Three Couples Share Their Stories of Dance & Love
Many dancers dream of performing onstage with the one they love. But only a few of us get to do exactly that. Here are three couples of different genres who dance together, live together and work together.
Tiler Peck & Robert Fairchild
Tiler and Robbie are New York City Ballet stars who tied the knot in 2014. He came to more widespread fame in 2015 when he brought his smooth dancing and charisma to An American in Paris on Broadway, and she received a 2016 Dance Magazine Award for a decade of supreme musicality and verve. They’ve also been busy making seven debuts at Vail International Dance Festival. They got together as teenagers at the School of American Ballet, the school affiliated with NYCB, but drifted apart. Five years ago they reunited and have been devoted to each other ever since—while also devoted to dance.
Photos of Fairchild and Peck are by Matthew Karas.
Robbie: “It feels like you’re holding your best friend’s hand, your life partner, the one you couldn’t see yourself without. It just feels second nature.”
Tiler: “It doesn’t feel normal for us to walk side by side if I’m not holding his hand.”
Kirven Douthit-Boyd and Antonio Douthit-Boyd
Antonio and Kirven got together about 12 years ago while on tour as lead dancers with the Alvin Ailey American Dance Theater. They wed in June 2013, two years after same-sex marriage became legal in New York. In 2015, they moved to St. Louis, Antonio’s hometown, to become co-artistic directors of the dance program at Center of Creative Arts (COCA). (See their cover story in Dance Teacher last fall.)
Photos of the Douthit-Boyds are by Matthew Karas.
Antonio: “We didn’t know marriage was an option but we definitely knew we wanted to be together forever.”
Kirven: “I think that the way society views same-sex marriage has come a long way. I don’t think it’s evolved as fully as possible, but I do think there have been a lot of great changes. The fact that I can love this man and marry this man and live my life with him is an amazing thing.”
Antonio: “When Kirven and I first started dating, we used to walk down the street and our hands would graze each other and I was like, ‘Oh you just wanna hold my hand.’ When I got to New York in 1999 or 2000, you never saw two men or two women holding hands going down the street, and now it’s like second nature…To think where we’ve come, from ’99 to 2014 is a huge milestone.”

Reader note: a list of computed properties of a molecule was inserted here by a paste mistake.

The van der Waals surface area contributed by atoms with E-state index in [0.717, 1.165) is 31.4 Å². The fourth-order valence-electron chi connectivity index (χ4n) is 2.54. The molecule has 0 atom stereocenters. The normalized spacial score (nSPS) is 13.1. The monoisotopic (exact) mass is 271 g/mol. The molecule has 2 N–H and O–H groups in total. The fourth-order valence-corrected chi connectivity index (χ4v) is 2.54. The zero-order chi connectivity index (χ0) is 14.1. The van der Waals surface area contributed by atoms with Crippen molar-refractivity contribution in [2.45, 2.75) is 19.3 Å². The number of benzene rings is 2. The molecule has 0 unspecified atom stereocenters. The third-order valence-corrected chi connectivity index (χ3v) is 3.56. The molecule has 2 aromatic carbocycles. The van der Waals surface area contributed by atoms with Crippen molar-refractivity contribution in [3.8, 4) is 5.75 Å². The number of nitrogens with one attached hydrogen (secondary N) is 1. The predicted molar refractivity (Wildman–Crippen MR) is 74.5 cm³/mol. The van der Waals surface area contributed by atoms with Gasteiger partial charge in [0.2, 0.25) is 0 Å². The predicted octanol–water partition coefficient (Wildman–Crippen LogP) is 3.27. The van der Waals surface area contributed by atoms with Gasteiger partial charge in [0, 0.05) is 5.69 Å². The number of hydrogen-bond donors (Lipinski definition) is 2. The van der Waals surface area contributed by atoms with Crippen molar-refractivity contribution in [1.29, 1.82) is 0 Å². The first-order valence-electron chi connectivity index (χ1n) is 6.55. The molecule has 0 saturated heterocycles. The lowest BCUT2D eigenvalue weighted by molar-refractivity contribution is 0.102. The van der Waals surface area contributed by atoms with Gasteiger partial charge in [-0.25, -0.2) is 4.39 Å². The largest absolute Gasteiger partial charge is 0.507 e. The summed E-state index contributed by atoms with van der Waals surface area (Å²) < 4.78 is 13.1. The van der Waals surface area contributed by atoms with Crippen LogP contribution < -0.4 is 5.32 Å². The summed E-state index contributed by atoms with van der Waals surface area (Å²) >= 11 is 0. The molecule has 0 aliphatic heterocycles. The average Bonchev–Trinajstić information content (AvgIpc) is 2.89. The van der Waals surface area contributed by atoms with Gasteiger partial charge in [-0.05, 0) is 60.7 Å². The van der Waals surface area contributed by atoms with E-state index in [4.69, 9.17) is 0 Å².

Kwikstep & Rokafella
Gabriel Kwikstep Dionisio and Ana Rokafella Garcia are pioneers of hip-hop as a concert dance form. They met in 1991 while dancing in the street. Together in ’97 they started Full Circle Productions, a collective that brings the positive message of hip-hop culture to schools, universities and stages worldwide. They married in 2000—he proposed to her onstage at Hostos Community College in the Bronx— and have since appeared in music videos, commercials and print ads. Through their teaching and outreach programs, they are mentoring the next generation.
Photos of Kwikstep and Rokafella by Julieta Cervantes.
Kwik: "When we hug or kiss or hold hands, it is healing our Battle wounds, so it’s special and not routine."
Rok: "Because I am a woman in hip-hop I must stand on my own and he has to let me do that… thankfully he knows when to hold me."
(Photographs and quotes are taken from a shoot for a Forevermark public relations campaign in 2014.)
Happy Valentine’s Day!
Jennifer Kahn knew the theater industry could do better. As a professional stage manager for 17 years she worked on regional, off-Broadway and Broadway shows. Nearly each time a show closed, something unsettling happened: "I would watch them throw away our shows. All of the beautiful artwork by my friends in the paint shop would go in the trash." The elaborate backdrops? Gone.
But she had an idea: What if the material used in the backdrops and legs could be upcycled into something new? And what if theater lovers could literally keep a piece of a beloved show?
"The show must go on" may be a platitude we use to get through everything from costume malfunctions to stormy moods. But when it came to overcoming a literal hurricane, Houston Ballet was buoyed by this mantra to go from devastated to dancing in a matter of weeks—with the help of Harlequin Floors, Houston Ballet's longstanding partner who sprang into action to build new floors in record time.
For decades the name Alicia Alonso has been virtually synonymous with Ballet Nacional de Cuba, the company she co-founded in Havana in 1948. Alonso died on October 17, just shy of what would have been her 99th birthday. In recent years, she had stepped back from day-to-day decision-making in the company. As if preparing for the future, in January, the company's leading ballerina, 42-year-old Viengsay Valdés, was named deputy director, a job that seems to encompass most of the responsibilities of a traditional director. Now, presumably, she will step into her new role as director of the company. Her debut as curator of the repertory comes in November, when the troupe will perform three mixed bills selected by her at the Gran Teatro de la Habana Alicia Alonso. The following has been translated from a conversation conducted in Spanish, Valdés' native tongue.
New York City Ballet principal Sara Mearns wasn't sure she was strong enough. A ballerina who has danced many demanding full-length and contemporary roles, she was about to push herself physically more than she thought was possible.
"I said, 'I can't. My body won't,' " she says. "He told me, 'Yes, it will.' "
She wasn't working with a ballet coach, but with personal trainer Joel Prouty, who was asking her to do squats with a heavier barbell than she'd ever used.